Jeremy Denk has written a sympathetic and characteristically chatty review in the the New York Review of Books of Stephen Budiansky's new biography of Charles Ives, which I've read. I'm not sure who this Ransom Wilson is. I don't remember him from the book, he doesn't appear in the index, and it was the critic Tim Page, not Wilson, who, according to Budiansky, dismissed Ives as a "basement tinkerer" who knocked out "ditties" on Sundays (p. 15). (So, the Fourth Symphony and the Robert Browning Overture are "ditties." In thinking of those pieces, and so many more, the word never would have occurred to me.) I suppose Denk went back to the article in the New York Times Budiansky cites in his notes and found Wilson's name there. In any event, I have never heard of him, and I imagine Ives will be remembered and argued about long after he and Tim Page are forgotten.
I'm also puzzled by Denk's statement that "Ives's music often falls flat in performance." I have heard many performances of Ives that were far from flat -- among them Denk's own, with Soovin Kim, of the four violin sonatas. It was such a wonderful evening I recall it easily after seven years -- though I am still not sold on Jeremy's recording of the Concord Sonata.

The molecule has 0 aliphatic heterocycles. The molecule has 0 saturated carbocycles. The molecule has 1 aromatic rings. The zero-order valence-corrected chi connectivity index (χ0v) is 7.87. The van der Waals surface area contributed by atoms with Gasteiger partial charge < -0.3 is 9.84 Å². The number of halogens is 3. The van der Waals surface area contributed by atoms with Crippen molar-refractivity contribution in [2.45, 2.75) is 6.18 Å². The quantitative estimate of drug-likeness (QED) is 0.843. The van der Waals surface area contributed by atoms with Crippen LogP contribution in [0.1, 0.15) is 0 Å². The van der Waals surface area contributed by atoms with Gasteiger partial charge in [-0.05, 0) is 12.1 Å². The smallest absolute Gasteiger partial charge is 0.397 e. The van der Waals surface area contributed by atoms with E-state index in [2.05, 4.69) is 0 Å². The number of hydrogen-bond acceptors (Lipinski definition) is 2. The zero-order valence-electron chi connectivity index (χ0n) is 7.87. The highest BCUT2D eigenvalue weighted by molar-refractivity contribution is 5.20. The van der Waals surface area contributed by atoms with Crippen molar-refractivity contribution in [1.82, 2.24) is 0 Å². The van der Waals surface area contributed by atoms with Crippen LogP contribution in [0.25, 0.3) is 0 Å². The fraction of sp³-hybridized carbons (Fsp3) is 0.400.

I'm note sure, either, how high the Concord towers over Elliott Carter's Piano Sonata. My own feeling in comparing the two (since you asked) is that Carter, overall, is the more accomplished, but there are moments in Ives -- for example, "Hanover Square North" -- that take me places no other composer since Beethoven has ever taken me. (Jeremy also has an irritating habit, somewhat common among Ives partisans, of making the case for Ives's greatness while at the same time backhandedly slighting the music.)
I recommend anyone with an interest in Ives to read Budiansky's book. He's particularly good on the composer's health problems, and, mercifully, he avoids the imbroglio over the dating of Ives's compositions. (Maynard Solomon is never mentioned.) If I had a complaint, it would be that perhaps he spends too much time on the insurance industry and the treatment of diabetes. Biographers seem to feel obligated to put all their background research on the page. If it stands out more in this book than it might in some others, however, it does so because the book is so admirably concise.